A central force field is a field in which the force on a particle is always directed towards or away from a point fixed in an inertial frame; this point is also referred to as the force centre.
A central force acting on a particle at a distance r from the force centre is represented as: Where the unit vector for the radical position can be denoted as ; is a function (only depending on the magnitude of F). The force has no torque around the origin, O. Kepler's Second Law: The Area Law We can make the assumption that angular momentum is conserved around the origin, O. Thus a particle’s angular momentum is a constant vector. Kepler’s second law, or the “area law”, demonstrates the conservation of angular momentum of a planet. Observe an ellipse: We must state the condition that is the perigee, or the smallest value of r, occurring when ;
the apogee is denoted as (largest value of r), and occurs when We use the “cross-product area parallelogram”, where the vector for A (area) is swept out by the position vector r. Take the time derivative: Multiply both sides by m: Planets of the solar system cannot follow Kepler’s second law fully. The reason for this is each planet is not just attracted towards the sun; there is also a gravitational field from each of the other planets, which ultimately disrupts the accuracy of Kepler’s second law.
Simply we will analyze the conservation of angular momentum between perigee and apogee positions: Because the net torque at both perigeee and apogee is zero, so is the rate of change of angular momentum; the angle between the position vectors relative to their corresponding linear momentum vectors is 90°, and therefore: Sample Problem #1 Problem A small mass m block slides down a frictionless surface through the height h and sticks to a uniform rod of length l and mass M. The rod is free to rotate about one end on a frictionless pivot, and its center of mass is raised to a distance h’ above its lowest point after collision as shown in the figure below.

(a)Determine the angle in terms of m, M, h, and l.
(b)If the numerical value of h=20cm, l=40cm, m=50g, and M=100g, find the numerical value of . Solution Conservation of Mechanical Energy: Conservation of Angular Momentum: is found using the Moment of Inertia Table and the parallel axis theorem: Angular velocity for the system immediately after the collision Which means the system has kinetic energy This will turn into gravitational potential energy in the final position, where the block has reached a height h’ (relative to the lowest point) and the center of mass of the stick has increased its height by h’/2. From trigonometric considerations, we note that h’=l (1-cos ). Sample Problem #2 Problem A particle of mass m is shot with an initial velocity that makes an angle of with the horizontal as shown in the diagram.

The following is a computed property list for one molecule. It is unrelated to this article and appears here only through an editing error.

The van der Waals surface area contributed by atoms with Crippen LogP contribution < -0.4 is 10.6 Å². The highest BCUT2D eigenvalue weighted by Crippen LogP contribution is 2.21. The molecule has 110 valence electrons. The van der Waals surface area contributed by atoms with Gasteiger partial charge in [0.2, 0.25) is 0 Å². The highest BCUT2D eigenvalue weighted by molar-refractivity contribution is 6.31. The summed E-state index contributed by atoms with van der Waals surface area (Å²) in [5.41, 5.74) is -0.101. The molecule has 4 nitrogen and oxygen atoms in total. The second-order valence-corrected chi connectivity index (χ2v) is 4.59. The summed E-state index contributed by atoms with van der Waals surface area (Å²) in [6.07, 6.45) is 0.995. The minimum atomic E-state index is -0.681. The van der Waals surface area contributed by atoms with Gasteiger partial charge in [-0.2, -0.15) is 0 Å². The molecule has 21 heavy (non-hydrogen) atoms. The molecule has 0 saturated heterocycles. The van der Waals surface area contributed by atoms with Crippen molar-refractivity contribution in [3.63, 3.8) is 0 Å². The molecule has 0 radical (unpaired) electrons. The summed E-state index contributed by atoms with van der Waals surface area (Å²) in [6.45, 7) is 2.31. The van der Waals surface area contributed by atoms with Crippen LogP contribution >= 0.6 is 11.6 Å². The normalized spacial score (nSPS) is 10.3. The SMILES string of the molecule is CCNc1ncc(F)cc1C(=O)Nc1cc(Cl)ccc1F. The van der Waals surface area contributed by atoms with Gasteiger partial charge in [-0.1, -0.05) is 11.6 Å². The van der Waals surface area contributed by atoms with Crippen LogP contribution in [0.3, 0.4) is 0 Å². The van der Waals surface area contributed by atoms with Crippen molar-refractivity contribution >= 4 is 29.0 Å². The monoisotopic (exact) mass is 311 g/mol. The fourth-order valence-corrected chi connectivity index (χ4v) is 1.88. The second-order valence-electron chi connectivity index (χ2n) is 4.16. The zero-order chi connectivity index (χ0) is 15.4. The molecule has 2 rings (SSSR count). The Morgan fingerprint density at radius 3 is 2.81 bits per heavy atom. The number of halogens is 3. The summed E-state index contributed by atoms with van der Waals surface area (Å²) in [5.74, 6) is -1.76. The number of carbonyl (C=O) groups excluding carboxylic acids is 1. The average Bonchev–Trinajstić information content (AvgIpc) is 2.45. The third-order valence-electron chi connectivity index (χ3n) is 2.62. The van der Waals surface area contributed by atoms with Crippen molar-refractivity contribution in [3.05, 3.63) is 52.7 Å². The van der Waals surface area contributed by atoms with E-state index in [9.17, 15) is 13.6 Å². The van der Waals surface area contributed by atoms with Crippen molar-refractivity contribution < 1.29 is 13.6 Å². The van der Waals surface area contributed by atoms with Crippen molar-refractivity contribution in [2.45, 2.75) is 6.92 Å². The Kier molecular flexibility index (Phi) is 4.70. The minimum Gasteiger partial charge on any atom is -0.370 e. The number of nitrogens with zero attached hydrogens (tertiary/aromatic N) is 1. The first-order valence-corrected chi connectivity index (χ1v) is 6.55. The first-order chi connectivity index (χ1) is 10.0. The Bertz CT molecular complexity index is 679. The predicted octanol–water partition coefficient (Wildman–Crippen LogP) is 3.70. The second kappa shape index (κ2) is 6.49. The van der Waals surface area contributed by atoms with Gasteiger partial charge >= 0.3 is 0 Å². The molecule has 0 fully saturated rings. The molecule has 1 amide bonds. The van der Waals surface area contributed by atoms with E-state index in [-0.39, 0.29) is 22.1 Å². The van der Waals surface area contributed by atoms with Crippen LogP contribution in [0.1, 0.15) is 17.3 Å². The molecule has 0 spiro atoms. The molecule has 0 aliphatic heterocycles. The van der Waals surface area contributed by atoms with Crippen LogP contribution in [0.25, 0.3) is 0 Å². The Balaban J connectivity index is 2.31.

The particle moves in the gravitational field of the Earth. Find the angular momentum of the particle about the origin when the particle is:
(a)At the origin
(b)At the highest point of its trajectory
(c)Just before it hits the ground
(d)What torque causes its angular momentum to change? Solution Key Ideas: MRI: An Overview Earth travels in a nearly circular orbit around the sun; the earth also rotates about its own axis. Every motion the Earth makes involves both orbital and spin angular momentum, wherefore the total angular momentum is a vector sum of the two.
Magnetic Resonance Imaging constructs images of the interior of the body from signals produced by the precessing protons that constitute the nuclei of the hydrogen atom.
Non-invasive; dependent on powerful magnets and radio waves to construct images of interior of body. The imaging is based on the magnetic properties of atoms.
MRI can distinguish between organs because of the subtle differences in the signals generated from various body tissues; therefore, it can tell between benign and malignant tissue.
Because an MRI relies on magnetic forces, it isn’t hard to understand why certain types of metals around the area of concentration on a body can hinder the effective performance of the machine.
Protons in the hydrogen atoms of different chemical compounds recognize the magnetic field modified slightly by the effect of the surrounding electrons. Each hydrogen-containing compound to exhibit one or more different precession rates. This depends on the number of chemically different sites hydrogen atoms occupy the compound. The Magnetic Dipole Moment This diagram illustrates atomic magnetic moment placed in a magnetic field Magnetic Resonance In Medicine